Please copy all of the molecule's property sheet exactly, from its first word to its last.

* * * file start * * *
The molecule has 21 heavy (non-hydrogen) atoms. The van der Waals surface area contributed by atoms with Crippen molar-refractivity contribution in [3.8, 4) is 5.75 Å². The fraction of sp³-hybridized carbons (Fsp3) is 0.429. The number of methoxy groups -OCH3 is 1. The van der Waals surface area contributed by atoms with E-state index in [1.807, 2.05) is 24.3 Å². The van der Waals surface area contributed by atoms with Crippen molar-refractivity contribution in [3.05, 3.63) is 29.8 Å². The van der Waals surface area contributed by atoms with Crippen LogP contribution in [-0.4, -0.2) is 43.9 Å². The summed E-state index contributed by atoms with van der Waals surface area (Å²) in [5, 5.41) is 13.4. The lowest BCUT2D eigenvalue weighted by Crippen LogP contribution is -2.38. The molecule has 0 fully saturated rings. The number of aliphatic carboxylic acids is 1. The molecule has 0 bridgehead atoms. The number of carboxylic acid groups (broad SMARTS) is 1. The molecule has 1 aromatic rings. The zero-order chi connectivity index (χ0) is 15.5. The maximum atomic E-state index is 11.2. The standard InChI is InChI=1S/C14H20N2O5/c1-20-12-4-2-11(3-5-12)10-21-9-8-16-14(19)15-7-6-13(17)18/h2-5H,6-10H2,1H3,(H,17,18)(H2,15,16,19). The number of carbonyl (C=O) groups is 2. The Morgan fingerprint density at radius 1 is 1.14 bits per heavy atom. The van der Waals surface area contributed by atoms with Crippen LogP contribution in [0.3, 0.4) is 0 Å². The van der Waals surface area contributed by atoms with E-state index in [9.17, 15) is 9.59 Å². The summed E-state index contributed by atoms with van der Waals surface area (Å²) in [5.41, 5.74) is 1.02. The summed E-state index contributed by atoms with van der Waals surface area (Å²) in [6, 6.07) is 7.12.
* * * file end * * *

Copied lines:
The molecule has 21 heavy (non-hydrogen) atoms. The van der Waals surface area contributed by atoms with Crippen molar-refractivity contribution in [3.8, 4) is 5.75 Å². The fraction of sp³-hybridized carbons (Fsp3) is 0.429. The number of methoxy groups -OCH3 is 1. The van der Waals surface area contributed by atoms with E-state index in [1.807, 2.05) is 24.3 Å². The van der Waals surface area contributed by atoms with Crippen molar-refractivity contribution in [3.05, 3.63) is 29.8 Å². The van der Waals surface area contributed by atoms with Crippen LogP contribution in [-0.4, -0.2) is 43.9 Å². The summed E-state index contributed by atoms with van der Waals surface area (Å²) in [5, 5.41) is 13.4. The lowest BCUT2D eigenvalue weighted by Crippen LogP contribution is -2.38. The molecule has 0 fully saturated rings. The number of aliphatic carboxylic acids is 1. The molecule has 0 bridgehead atoms. The number of carboxylic acid groups (broad SMARTS) is 1. The molecule has 1 aromatic rings. The zero-order chi connectivity index (χ0) is 15.5. The maximum atomic E-state index is 11.2. The standard InChI is InChI=1S/C14H20N2O5/c1-20-12-4-2-11(3-5-12)10-21-9-8-16-14(19)15-7-6-13(17)18/h2-5H,6-10H2,1H3,(H,17,18)(H2,15,16,19). The number of carbonyl (C=O) groups is 2. The Morgan fingerprint density at radius 1 is 1.14 bits per heavy atom. The van der Waals surface area contributed by atoms with Crippen LogP contribution in [0.3, 0.4) is 0 Å². The van der Waals surface area contributed by atoms with E-state index in [9.17, 15) is 9.59 Å². The summed E-state index contributed by atoms with van der Waals surface area (Å²) in [5.41, 5.74) is 1.02. The summed E-state index contributed by atoms with van der Waals surface area (Å²) in [6, 6.07) is 7.12.